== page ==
If it isn’t obvious already, suffice it to say that McBain writes fast. “I think the most I did was 8,000 words in one night,” she says. “A couple of stories.” In fact, “Sometimes I’ll write something and submit it the same day. It usually gets rejected, but. . . .”

Meanwhile, her list of ideas is always growing: “I’ll picture some background and I’ll build a story around that. Or I’ll read an article and say, ‘There’s a story there somewhere.’ Eventually I’ll get the time and the mood to write it.”

Moving among genres works to her advantage. “I feel like it keeps my writing fresh,” McBain says. “I do write a lot, and sometimes subconsciously I’ll fall into these motifs where things will reappear. I’m trying not to do that, obviously. So in order to keep it fresh, you try to find something different.”

What makes a story “literary.” McBain believes “it’s where there’s something deeper going on besides the surface story. Mainstream is, you simply read the story and enjoy it. Literary is, something that shows something more about the human condition. You can have literary elements in genre fiction. That’s actually the way it’s going for a lot of science fiction and fantasy. They want deeper stories than just, I got shot with the ray gun.”

Strengths & weaknesses. “As a writer you are always trying to improve everything,” McBain says. “People in my writers group have mentioned that I do dialogue very well. And pacing. I guess the way I define pacing is when you are reading through the story there is no point where you have to stop and go back and re-read it. Your eye just naturally keeps on reading the story. You’re drawn in. There’s no point where something pulls you out. I feel a lot of writers struggle with that. I struggle with it, too. Sometimes I rush toward the ending because it’s like, ‘I know where this is going.’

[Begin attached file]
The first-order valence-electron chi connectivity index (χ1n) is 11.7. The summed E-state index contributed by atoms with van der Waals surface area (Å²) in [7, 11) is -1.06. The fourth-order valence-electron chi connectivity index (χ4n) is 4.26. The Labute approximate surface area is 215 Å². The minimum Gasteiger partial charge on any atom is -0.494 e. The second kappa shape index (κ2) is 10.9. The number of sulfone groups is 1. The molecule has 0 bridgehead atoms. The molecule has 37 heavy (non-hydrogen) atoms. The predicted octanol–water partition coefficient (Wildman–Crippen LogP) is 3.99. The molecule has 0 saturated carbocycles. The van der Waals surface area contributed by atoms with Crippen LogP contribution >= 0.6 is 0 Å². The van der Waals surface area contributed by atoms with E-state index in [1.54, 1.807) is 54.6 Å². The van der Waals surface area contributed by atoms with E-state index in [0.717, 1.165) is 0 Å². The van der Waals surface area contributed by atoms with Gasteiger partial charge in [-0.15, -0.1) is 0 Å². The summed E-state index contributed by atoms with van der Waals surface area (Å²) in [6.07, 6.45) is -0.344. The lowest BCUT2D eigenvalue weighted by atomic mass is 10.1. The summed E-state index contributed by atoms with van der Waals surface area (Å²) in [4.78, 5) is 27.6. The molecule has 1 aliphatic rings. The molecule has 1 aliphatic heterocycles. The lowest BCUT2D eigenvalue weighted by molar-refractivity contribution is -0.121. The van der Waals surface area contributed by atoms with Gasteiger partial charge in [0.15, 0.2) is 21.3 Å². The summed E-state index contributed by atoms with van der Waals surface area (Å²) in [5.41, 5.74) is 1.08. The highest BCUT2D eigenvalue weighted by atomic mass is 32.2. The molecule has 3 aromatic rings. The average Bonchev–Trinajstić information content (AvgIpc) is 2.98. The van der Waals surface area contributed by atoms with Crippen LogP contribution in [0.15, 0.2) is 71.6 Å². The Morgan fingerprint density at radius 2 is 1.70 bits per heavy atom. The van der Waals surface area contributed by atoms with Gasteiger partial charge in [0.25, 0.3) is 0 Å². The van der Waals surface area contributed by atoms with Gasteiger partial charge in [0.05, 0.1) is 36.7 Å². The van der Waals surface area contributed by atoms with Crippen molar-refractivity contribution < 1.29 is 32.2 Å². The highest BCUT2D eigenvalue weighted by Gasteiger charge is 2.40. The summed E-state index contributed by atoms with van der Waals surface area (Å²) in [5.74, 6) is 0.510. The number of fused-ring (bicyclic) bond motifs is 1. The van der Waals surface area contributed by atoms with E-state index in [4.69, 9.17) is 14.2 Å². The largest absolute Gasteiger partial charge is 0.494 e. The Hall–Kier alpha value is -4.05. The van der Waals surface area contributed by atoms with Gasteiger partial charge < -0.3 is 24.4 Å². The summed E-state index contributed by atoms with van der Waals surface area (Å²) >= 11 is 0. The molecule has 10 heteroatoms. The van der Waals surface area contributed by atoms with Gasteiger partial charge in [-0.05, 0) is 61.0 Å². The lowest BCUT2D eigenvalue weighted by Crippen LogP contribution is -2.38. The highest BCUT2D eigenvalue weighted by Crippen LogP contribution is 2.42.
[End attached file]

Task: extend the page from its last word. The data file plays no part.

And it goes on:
“My weakness may be description.” As in, there’s not always enough. “There are two types of writers, ones who write too much and have to cut and ones who write too little and have to add. I’m the second type. I usually have to add more to my stories.” Her 100,000-word novel notwithstanding.

Cutting & saving. For McBain, the chore is “easy because I am doing short stories. You often feel like, ‘Oh this is such a great part.’ But it doesn’t really fit into the main narrative so I have to take it out. I never throw anything away. It’s all saved in a file. No, I have never rescued something that got cut from one piece and turned it into a successful story. But I’m optimistic. It’s not wasted time.”

Flash fiction & poetry. While there is no definitive word count for the former, the maximum is no more than 1,000 words. “I’m sort of in love with flash fiction,” McBain says, “because I feel like it’s so much harder to write a complete story in such a short space. It’s like poetry. You edit so much out that you’re just giving a glimpse into a story and allowing the reader to draw the rest of the story for themselves. I think that’s a lot of fun.” Such is not always the case with poetry for even as facile a writer as McBain: “Sometimes it’s hard. I have to be in the mindset to write poetry. Because it’s almost like another language.”

An inspiration. “In short stories, I think the only person who does the same breadth of writing [that I aspire to] is Margaret Atwood,” McBain says. “I’ve always read her. She does literary. She also does poetry. She is active, she judges contests, she’s doing tons of stuff. She’s Canadian, too. I’ve always really admired her.”

Forget fan fiction. While megasellers-turned-blockbuster movies such as Fifty Shades of Grey have been birthed online, the temptation to write material derived from someone else’s original characters and settings holds no appeal for McBain: “I know people are doing it but I feel there are enough stories out there. I don’t need to borrow.”